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  • Richard Herriott

Complexity, categories, wickedness



In this blog post I am going to connect two items. One dates from 1973, the famous Wicked Problems paper and one from 2014, a useful book by Elisabeth Bjorndal Skjelten. The references are at the end. The 1973 item is about intractactable, messy problems and the 2014 item suggests a way for people to address these kinds of things. I am not saying that we can magic away deeply rooted and serious problems with some mapping. I am saying that the kinds of fuzzy, vague and ill-defined things designers deal with can be helped a bit further towards resolution. I don´t like hype.


First, let´s look at the wicked problems. They are not the tame problems of engineers. The definition of the problem is part of the problem. They are wide open to interpretation and chances are that attempts to solve the problem just change the situation and do so irreversibly. If we look at the political and economic situation of the UK we mights see a wicked problem write large – no-one even agrees what the problem is, let alone how to deal with it. On a smaller and more design-like scale you could imagine a struggling customer who things something is wrong but the various actors in the situation don´t agree, can´t visualise thing or share a common understanding. Rittel and Webber who wrote the paper presented these symptoms of a wicked problem. They contrasted with the “tame” problem of the engineer or the defined brief. An example would be to build a bridge or style a new toothbrush. Even with the aesthetic dimension involved in a toothbrush redesign, the job is straightforward, like the bridge: distance, time, money, materials, expected weights etc. A set of numbers dropped into a programme will come up with a basic solution easily enough (I am dramatically simplifying here – I know bridges are a bit more complex than this). Compare to something like how to respond to digitalisation if you are an analogue company; how to deal with shifts in social media behaviour; do we even need this product? Why is the company struggling to sell widgets? Is it even struggling?


Now we turn to item two which deals with approaches to spaghetti-knot problems. Skjelten´s book (just 1200 copies exist) explains how to tame complexity by using mapping workshops. This isn´t another splodge of design thinking. What it really is the use of ontology to organize relationships in a way stakeholders can see. The tricky thing with the world is that it is a multidimensional maze of categories. A category might be dairy products. Another might be “stuff in tetrapaks” and “things I don’t use much”. Now use that programme to organize your fridge. It might work for you but not for everyone, or anyone who has different categories. Complexity and Other Beasts presents a set of easy-to-follow steps to get stakeholders to understand and graphically represent wicked-ish problems. Perhaps if our political leaders tried it then our societal wicked problems might be approached differently. But at least where there is a common interest such as inside a company or group, this methods outlined can be used to turn wicked problems into more manageable components or at least even see what the matter might be.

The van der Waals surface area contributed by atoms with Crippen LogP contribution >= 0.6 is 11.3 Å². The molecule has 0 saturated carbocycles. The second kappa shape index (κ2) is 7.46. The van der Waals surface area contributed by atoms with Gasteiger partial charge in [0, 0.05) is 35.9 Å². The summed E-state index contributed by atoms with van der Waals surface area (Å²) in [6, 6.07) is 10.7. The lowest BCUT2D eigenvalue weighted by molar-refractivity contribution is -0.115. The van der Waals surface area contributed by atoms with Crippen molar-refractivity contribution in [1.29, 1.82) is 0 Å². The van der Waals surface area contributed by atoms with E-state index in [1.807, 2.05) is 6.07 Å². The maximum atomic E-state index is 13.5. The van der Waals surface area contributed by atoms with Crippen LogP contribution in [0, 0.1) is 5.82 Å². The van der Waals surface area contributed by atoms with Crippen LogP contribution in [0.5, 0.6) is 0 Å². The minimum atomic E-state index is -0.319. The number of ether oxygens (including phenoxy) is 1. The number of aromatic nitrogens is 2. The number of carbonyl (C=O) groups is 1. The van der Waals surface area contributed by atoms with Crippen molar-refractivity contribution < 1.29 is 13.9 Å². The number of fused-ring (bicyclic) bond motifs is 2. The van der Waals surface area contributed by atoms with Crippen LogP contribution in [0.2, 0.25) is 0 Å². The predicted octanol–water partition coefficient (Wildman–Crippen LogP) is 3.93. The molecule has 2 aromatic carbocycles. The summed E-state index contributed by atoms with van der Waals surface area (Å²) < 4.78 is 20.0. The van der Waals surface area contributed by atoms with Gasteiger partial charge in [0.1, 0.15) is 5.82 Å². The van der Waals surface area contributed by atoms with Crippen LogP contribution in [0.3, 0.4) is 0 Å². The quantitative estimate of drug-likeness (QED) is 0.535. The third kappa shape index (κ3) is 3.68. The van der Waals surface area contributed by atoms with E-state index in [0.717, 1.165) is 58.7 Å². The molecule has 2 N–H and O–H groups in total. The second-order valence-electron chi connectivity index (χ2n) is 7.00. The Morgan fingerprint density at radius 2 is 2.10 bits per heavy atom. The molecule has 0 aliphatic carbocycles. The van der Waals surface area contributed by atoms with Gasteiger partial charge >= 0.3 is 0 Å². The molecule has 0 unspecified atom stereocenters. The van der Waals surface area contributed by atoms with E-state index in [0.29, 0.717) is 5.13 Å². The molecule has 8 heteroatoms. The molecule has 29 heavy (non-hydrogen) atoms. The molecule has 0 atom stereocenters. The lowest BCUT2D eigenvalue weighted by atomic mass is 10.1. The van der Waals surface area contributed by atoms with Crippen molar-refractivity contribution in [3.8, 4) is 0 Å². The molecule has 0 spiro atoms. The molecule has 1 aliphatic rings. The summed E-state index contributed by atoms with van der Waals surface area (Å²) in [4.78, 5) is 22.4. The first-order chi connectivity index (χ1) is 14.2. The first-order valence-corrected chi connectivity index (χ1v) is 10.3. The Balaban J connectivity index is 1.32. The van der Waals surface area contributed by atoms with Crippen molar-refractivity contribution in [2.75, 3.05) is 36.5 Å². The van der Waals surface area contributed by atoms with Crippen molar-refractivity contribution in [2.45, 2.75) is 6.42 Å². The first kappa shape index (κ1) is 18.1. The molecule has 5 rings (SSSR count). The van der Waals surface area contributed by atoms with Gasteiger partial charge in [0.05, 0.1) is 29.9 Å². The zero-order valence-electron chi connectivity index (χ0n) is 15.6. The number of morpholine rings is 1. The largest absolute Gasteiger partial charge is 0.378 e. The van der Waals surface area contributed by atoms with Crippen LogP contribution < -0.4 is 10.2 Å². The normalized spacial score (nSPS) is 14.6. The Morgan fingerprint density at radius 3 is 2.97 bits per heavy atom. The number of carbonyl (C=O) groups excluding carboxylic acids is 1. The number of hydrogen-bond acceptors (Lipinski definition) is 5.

Mapping workshops can be open or structured, depending on how wicked the problem is. They are best done on tables not walls and the idea is that no ideas are too off-the-wall to be written down. A key point is the removal of filters: this is akin to what de Bono calls black hat thinking. One thing I would add to the mapping is the labelling of the arrows. Any item on the map with an interconnecting line must have a verb. Otherwise it´s not so useful. You could have “hat” and “lady” on the diagram, connected by a one way arrow but what does the arrow mean: “lady wears hat”, “hat injures lady” or “lady hates hat”. If you don´t know what the arrow means then that is a possible line of inquiry. Something might be amiss or unexplained or overlooked.


The map itself may be a tangible output but the most important output is the process of simultaneous consideration of a problem. The business of putting onto paper makes evident the ontology (the categories) and layers of the matter. From this we can also see that what Rittel and Webber are trying to discuss is problems composed of many layers of values and categories. A tame problem is probably a single-category: things we can measure and are present or absent. They are also more objective. A wicked problem is one where we need to expose and express the categories so we can begin to agree on what matters and what can be done within a consensus.



References:


Rittel, H. W., & Webber, M. M. (1973). Dilemmas in a general theory of planning. Policy sciences, 4(2), 155-169.

Skjelten, E. B. (2014). Complexity and other beasts. Oslo School of Architecture and Design



Bonus!


This is the abstract for Rittel and Webber´s 1973 paper. It´s very readable.

"The search for scientific bases for confronting problems of social policy is bound to fail, because of the nature of these problems. They are “wicked” problems, whereas science has developed to deal with “tame” problems. Policy problems cannot be definitively described. Moreover, in a pluralistic society there is nothing like the undisputable public good; there is no objective definition of equity; policies that respond to social problems cannot be meaningfully correct or false; and it makes no sense to talk about “optimal solutions” to social problems unless severe qualifications are imposed first. Even worse, there are no “solutions” in the sense of definitive and objective answers."

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